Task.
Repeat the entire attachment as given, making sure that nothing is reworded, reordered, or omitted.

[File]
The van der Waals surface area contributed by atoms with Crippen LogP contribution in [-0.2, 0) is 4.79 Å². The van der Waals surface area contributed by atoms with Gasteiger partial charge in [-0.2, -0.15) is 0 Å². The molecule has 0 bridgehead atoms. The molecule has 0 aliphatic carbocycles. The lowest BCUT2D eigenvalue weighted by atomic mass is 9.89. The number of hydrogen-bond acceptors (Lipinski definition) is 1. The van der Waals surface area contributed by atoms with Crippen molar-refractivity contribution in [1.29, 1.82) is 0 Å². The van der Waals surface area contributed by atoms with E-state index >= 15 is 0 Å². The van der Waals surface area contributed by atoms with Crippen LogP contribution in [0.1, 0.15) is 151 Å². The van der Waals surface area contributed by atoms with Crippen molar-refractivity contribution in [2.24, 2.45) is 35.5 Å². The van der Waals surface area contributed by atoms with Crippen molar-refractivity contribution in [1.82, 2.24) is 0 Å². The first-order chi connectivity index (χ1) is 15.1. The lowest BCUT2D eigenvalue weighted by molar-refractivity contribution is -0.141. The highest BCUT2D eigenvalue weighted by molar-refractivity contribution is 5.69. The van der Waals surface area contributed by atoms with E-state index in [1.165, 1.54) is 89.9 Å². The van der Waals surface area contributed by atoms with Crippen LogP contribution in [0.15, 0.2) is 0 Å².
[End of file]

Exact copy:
The van der Waals surface area contributed by atoms with Crippen LogP contribution in [-0.2, 0) is 4.79 Å². The van der Waals surface area contributed by atoms with Gasteiger partial charge in [-0.2, -0.15) is 0 Å². The molecule has 0 bridgehead atoms. The molecule has 0 aliphatic carbocycles. The lowest BCUT2D eigenvalue weighted by atomic mass is 9.89. The number of hydrogen-bond acceptors (Lipinski definition) is 1. The van der Waals surface area contributed by atoms with Crippen molar-refractivity contribution in [1.29, 1.82) is 0 Å². The van der Waals surface area contributed by atoms with E-state index >= 15 is 0 Å². The van der Waals surface area contributed by atoms with Crippen LogP contribution in [0.1, 0.15) is 151 Å². The van der Waals surface area contributed by atoms with Crippen molar-refractivity contribution in [2.24, 2.45) is 35.5 Å². The van der Waals surface area contributed by atoms with Crippen molar-refractivity contribution in [1.82, 2.24) is 0 Å². The first-order chi connectivity index (χ1) is 15.1. The lowest BCUT2D eigenvalue weighted by molar-refractivity contribution is -0.141. The highest BCUT2D eigenvalue weighted by molar-refractivity contribution is 5.69. The van der Waals surface area contributed by atoms with E-state index in [1.165, 1.54) is 89.9 Å². The van der Waals surface area contributed by atoms with Crippen LogP contribution in [0.15, 0.2) is 0 Å².